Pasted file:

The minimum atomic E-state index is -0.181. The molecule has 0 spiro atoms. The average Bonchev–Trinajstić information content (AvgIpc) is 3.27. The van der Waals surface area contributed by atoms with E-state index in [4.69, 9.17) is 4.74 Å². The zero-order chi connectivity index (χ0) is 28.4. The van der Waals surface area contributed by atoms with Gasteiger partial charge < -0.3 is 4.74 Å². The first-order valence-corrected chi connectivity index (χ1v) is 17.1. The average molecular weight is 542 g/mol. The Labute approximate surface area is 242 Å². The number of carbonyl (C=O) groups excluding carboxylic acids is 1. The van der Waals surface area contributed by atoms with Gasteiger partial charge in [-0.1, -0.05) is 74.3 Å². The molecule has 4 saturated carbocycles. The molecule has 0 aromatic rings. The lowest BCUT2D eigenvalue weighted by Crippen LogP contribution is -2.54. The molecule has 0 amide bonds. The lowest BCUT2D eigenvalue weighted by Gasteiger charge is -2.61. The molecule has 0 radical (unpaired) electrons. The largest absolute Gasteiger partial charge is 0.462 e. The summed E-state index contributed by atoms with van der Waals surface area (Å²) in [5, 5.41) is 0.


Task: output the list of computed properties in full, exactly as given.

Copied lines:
The minimum atomic E-state index is -0.181. The molecule has 0 spiro atoms. The average Bonchev–Trinajstić information content (AvgIpc) is 3.27. The van der Waals surface area contributed by atoms with E-state index in [4.69, 9.17) is 4.74 Å². The zero-order chi connectivity index (χ0) is 28.4. The van der Waals surface area contributed by atoms with Gasteiger partial charge < -0.3 is 4.74 Å². The first-order valence-corrected chi connectivity index (χ1v) is 17.1. The average molecular weight is 542 g/mol. The Labute approximate surface area is 242 Å². The number of carbonyl (C=O) groups excluding carboxylic acids is 1. The van der Waals surface area contributed by atoms with Gasteiger partial charge in [-0.1, -0.05) is 74.3 Å². The molecule has 4 saturated carbocycles. The molecule has 0 aromatic rings. The lowest BCUT2D eigenvalue weighted by Crippen LogP contribution is -2.54. The molecule has 0 amide bonds. The lowest BCUT2D eigenvalue weighted by Gasteiger charge is -2.61. The molecule has 0 radical (unpaired) electrons. The largest absolute Gasteiger partial charge is 0.462 e. The summed E-state index contributed by atoms with van der Waals surface area (Å²) in [5, 5.41) is 0.